Style at Home: Brown Is Back and Better Than Ever

Style at Home: Brown Is Back and Better Than Ever
Brown takes an elegant spin with tortoiseshell flatware and brown glassware on this tabletop. (Handout/TNS)
Tribune News Service
8/19/2022
Updated:
3/16/2023
By Katie Laughridge From Tribune News Service

In New Traditional style, there is room for both the new and the traditional. While we draw upon tried-and-true traditional elements, we always leave room for the new, and often that means looking to trends to spice things up. One color we couldn’t be more excited about right now? Brown!

Now, if upon reading “brown is back” your mind flashes through images of bell-bottomed polyester suits, fringe-trimmed suede vests and corduroy everything, you’re not alone. The color’s roots reach far deeper than ‘70s fashions, however. Like most colors, it has a long and fascinating history, from umber in prehistoric cave paintings to sepia ink used by the ancient Greeks and Romans to raw sienna used by Renaissance artists.

We are seeing brown all over the industry, and in more than just the coffee and chocolate that fuels us as we work the floor. Whether it’s natural woods, rich leathers, moody velvets or tints and hues found in art and accessories, it’s a color we can’t get enough of. Ready to celebrate this color with us? Here are a few ways you can, whether you’re all in or just want to dip a toe into the trend.

Wood furniture

What would a column celebrating brown be without a nod to wood furniture? Whether you prefer it bleached or stained (or anything in between), wood furniture is a perfect way to work brown into a space without going overboard. Suitable for nearly any type of space, you are sure to find a wooden wonder that works for you in both form and function.
A stained wooden chest of drawers with faux antler handles against a brown wall. (Handout/TNS)
A stained wooden chest of drawers with faux antler handles against a brown wall. (Handout/TNS)

Leather

Cigar, saddle, cognac — you cannot go wrong with gorgeous brown leathers. While you can get treated leathers in a plethora of colors in this day and age, there is something timeless about the classics that is hard to beat. Invest in a leather sofa or chair if you love the look and feel, or use it for welt or cording if you want just a touch. Not ready to commit? Pick out some leather accessories instead that can come and go with the seasons.
A leather sofa, metal nesting side tables and wooden coffee table create a warm, cozy space. (Handout/TNS)
A leather sofa, metal nesting side tables and wooden coffee table create a warm, cozy space. (Handout/TNS)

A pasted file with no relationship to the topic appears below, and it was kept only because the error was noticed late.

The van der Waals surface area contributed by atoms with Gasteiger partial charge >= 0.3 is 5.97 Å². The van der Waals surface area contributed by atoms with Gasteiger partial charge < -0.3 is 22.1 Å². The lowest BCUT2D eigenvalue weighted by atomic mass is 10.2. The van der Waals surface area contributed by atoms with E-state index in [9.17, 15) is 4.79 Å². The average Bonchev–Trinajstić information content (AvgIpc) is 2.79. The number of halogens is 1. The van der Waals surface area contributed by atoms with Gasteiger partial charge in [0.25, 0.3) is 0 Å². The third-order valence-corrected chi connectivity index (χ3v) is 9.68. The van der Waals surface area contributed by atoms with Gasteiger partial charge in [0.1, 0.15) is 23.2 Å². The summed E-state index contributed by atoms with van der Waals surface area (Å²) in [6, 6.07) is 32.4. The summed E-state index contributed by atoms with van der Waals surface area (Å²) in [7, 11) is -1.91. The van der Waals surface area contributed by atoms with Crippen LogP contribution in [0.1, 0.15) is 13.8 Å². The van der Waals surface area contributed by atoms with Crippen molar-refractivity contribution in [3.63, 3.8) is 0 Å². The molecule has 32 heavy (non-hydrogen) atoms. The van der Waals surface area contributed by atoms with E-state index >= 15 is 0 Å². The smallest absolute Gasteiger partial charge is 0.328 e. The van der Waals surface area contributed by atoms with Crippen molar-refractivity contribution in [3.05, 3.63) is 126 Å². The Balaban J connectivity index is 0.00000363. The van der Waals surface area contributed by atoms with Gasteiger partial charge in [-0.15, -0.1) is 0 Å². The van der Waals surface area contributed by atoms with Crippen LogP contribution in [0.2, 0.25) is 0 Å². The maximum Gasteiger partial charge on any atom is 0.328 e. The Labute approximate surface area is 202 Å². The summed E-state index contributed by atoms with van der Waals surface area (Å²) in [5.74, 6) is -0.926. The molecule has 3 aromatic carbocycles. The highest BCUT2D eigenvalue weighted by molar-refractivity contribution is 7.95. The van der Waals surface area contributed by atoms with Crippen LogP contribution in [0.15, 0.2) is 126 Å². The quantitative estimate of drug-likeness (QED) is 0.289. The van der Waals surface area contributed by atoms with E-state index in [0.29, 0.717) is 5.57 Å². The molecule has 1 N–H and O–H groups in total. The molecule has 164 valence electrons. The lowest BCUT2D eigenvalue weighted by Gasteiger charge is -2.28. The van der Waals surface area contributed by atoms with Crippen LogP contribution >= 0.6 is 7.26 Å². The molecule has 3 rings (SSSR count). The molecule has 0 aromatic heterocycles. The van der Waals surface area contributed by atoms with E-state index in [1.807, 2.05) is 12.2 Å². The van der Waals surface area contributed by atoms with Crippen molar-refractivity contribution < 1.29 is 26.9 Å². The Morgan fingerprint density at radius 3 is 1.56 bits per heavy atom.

Textiles

You can find a range of browns in textiles perfect for pillows, bedding and upholstery. Whether you want a little (a branch with a bird perched on top) or a lot (a rich brown background velvet), you’re sure to find the right one for your space. Apply it to a pillow, windows, a well-loved chair in need of a refresh — I could go on.
Pillows in black, white and brown featuring organic and geometric patterns add texture to a light tan velvet sofa. (Handout/TNS)
Pillows in black, white and brown featuring organic and geometric patterns add texture to a light tan velvet sofa. (Handout/TNS)

Accessories

The spots where brown pops up are plentiful, and it is often in subtle ways: the frame around a piece of art, painted onto a lamp, the charger of a tabletop display. Incorporate different textures for a layered look or pop a strategic piece in just the right spot to make a statement. You can play with as much or as little as you like.
Stacks of earthenware atop a wooden table are grounded by a glass door cabinet full of coordinating accessories. (Handout/TNS)
Stacks of earthenware atop a wooden table are grounded by a glass door cabinet full of coordinating accessories. (Handout/TNS)

We love to explore color and we have yet to meet one we didn’t like (colors are like carbohydrates in that way, I suppose), and beautiful brown is certainly no exception. We’ve had fun celebrating this color in ways that even those of us who don’t appreciate ‘70s garb can enjoy.

Adapted from nellhills.com. Katie Laughridge is the owner of Kansas City interior design destination Nell Hill’s. For more information, contact Katie at [email protected].
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